by Dr. Michael Baranov, PT, April 25, 2015
Arthritis Treatment Fresh Meadows – Should I See a PT or OT?
People with arthritis will often times steer clear of movements that cause further pain. Lack of use causes joint stiffness and the terrible cycle of pain and loss of motion begins. Moreover, if you don’t move and are no longer active, you are more susceptible to chronic diseases like diabetes and heart disease.
Studies have shown that what brings people in for physical and occupational therapy is their inability to perform daily tasks. If you find yourself limited and frustrated, we can help you if you need arthritis treatment Fresh Meadows area.
What is the difference between physical and occupational therapy?
Physical therapy focuses on treating the injury itself. A physical therapist will help you work out stiffness without additional distress to the joint. Occupational therapy will teach you how to lower the stress on your joints while doing daily chores and activities. There are ways to change your movements and thereby reduce the strain on painful joints.
Contact us at MBF Rehabilitation and begin to benefit today in the following ways.
Change begins with education. Let’s review exactly what the American Physical Therapy Association says about arthritis treatment provided by physical therapists and what it consists of:
Your physical therapist will design an individualized treatment program specific to the exact nature of your condition and your goals.
Range of Motion
Often, abnormal motion of the knee joint can lead to a progression of OA when there is more contact between, and wear on, the bones. Your therapist will assess your motion compared with expected normal motion and the motion of the knee on your uninvolved leg.
Strengthening the muscles around your knee will be an essential part of your rehabilitation program. Individuals with OA who adhere to strengthening programs have been shown to have less pain and an improved overall quality of life. There are several factors that influence the health of a joint: the quality of the cartilage that lines the bones, the tissue within and around the joints, and the associated muscles. Due to the wear and tear on cartilage associated with knee OA, maintaining strength in the muscles near the joint is crucial to preserve joint health. For example, as the muscles along the front and back of your thigh (quadriceps and hamstrings), cross the knee joint, they help control the motion and forces that are applied to the bones.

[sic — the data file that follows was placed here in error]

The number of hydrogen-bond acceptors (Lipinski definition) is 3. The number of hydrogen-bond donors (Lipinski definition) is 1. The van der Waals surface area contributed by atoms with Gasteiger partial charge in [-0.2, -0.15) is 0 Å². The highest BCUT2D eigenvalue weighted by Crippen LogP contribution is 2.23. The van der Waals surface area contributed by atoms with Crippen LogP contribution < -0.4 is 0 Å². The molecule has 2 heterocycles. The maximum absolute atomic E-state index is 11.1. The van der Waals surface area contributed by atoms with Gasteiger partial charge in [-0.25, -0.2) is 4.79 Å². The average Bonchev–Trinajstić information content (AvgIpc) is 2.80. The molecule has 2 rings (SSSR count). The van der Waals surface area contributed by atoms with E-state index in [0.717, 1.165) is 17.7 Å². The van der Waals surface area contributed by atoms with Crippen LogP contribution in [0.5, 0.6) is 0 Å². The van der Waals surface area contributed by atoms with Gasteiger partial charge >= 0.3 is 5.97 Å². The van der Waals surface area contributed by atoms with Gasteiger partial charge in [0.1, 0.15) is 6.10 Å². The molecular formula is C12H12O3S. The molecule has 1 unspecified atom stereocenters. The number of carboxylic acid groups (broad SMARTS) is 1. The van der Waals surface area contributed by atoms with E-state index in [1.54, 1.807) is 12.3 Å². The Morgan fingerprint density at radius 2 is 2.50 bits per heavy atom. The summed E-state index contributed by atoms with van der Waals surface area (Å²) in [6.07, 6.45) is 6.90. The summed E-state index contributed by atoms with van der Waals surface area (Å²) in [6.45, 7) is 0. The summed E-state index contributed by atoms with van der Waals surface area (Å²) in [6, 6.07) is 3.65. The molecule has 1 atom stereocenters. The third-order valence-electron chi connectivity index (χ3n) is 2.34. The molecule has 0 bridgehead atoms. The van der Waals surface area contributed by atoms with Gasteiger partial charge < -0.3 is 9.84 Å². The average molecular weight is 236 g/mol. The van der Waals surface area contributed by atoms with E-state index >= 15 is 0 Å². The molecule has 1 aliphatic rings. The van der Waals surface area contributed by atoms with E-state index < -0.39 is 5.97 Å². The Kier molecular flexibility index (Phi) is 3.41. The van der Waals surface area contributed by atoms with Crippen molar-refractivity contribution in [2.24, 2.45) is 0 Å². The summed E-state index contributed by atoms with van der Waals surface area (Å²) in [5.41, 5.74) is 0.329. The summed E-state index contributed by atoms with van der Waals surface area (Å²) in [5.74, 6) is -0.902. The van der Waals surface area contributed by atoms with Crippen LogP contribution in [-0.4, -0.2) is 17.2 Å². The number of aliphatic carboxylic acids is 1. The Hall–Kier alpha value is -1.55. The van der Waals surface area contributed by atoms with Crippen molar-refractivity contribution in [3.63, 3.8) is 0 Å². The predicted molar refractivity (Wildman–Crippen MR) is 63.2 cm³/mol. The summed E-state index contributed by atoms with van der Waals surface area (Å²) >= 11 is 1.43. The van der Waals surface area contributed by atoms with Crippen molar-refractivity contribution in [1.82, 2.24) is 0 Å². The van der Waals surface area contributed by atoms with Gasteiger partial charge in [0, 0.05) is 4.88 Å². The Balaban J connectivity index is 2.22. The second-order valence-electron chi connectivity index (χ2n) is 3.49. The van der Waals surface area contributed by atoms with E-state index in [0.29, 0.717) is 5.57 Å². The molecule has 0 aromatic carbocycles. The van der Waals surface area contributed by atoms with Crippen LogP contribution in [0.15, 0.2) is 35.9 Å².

Strengthening the hip and core muscles also can help balance the amount of force on the knee joint, particularly during walking or running. The “core” refers to the muscles of the abdomen, low back, and pelvis. A strong core will increase stability through your body as you move your arms and legs. Your physical therapist will assess these different muscle groups, compare the strength in each limb, and prescribe specific exercises to target your areas of weakness.
Physical therapists are trained in manual (hands-on) therapy. Your physical therapist will gently move and mobilize your muscles and joints to improve their motion, flexibility, and strength. These techniques can target areas that are difficult to treat on your own. In patients with knee OA, the addition of manual therapy techniques to exercise has been shown to decrease pain and increase function.
Your physical therapist may recommend therapeutic modalities, such as ice and heat, to aid in pain management.
Compressive sleeves placed around the knee may help reduce pain and swelling. Devices such as realignment braces are used to modify the forces placed on the knee. These braces can help “unload” certain areas of your knee and move contact to less painful areas of the joint during weight-bearing activities.
Physical therapists are trained to understand how to prescribe exercises to individuals with injuries or pain. Since OA is a progressive disease, it is important to develop a specific plan to perform enough activity to address the problem while avoiding increases in stress on the knee joint. Activity must be prescribed and monitored based on type, frequency, duration, and intensity, with adequate time allotted for rest and recovery. Your physical therapist will consider the stage and extent of your arthritis and prescribe an individualized exercise program to address your needs and maximize the function of your knee.
Reference: APTA Move Forward PT website: http://www.moveforwardpt.com/SymptomsConditionsDetail.aspx?cid=e46bb793-4cfa-48ec-9821-ceba2d4c54ab#.VTrkgSFVhBc
We will help you gain a better understanding of the type of arthritis you have and the best approach to treatment.
Learn the techniques that reduce inflammation and pain such as rest, when to apply ice or heat, and proper and effective exercises that should be done daily.
Become aware of controlling your weight so you can lesson the stress placed on weight bearing joints like hips and knees.
Build strength and gain flexibility.
When you begin therapy, you will regain some of the control in life that your arthritis had taken from you. Don’t get discouraged, give your body time to respond to daily exercises.
We understand your pain, you don’t have to face it alone.
Call us today!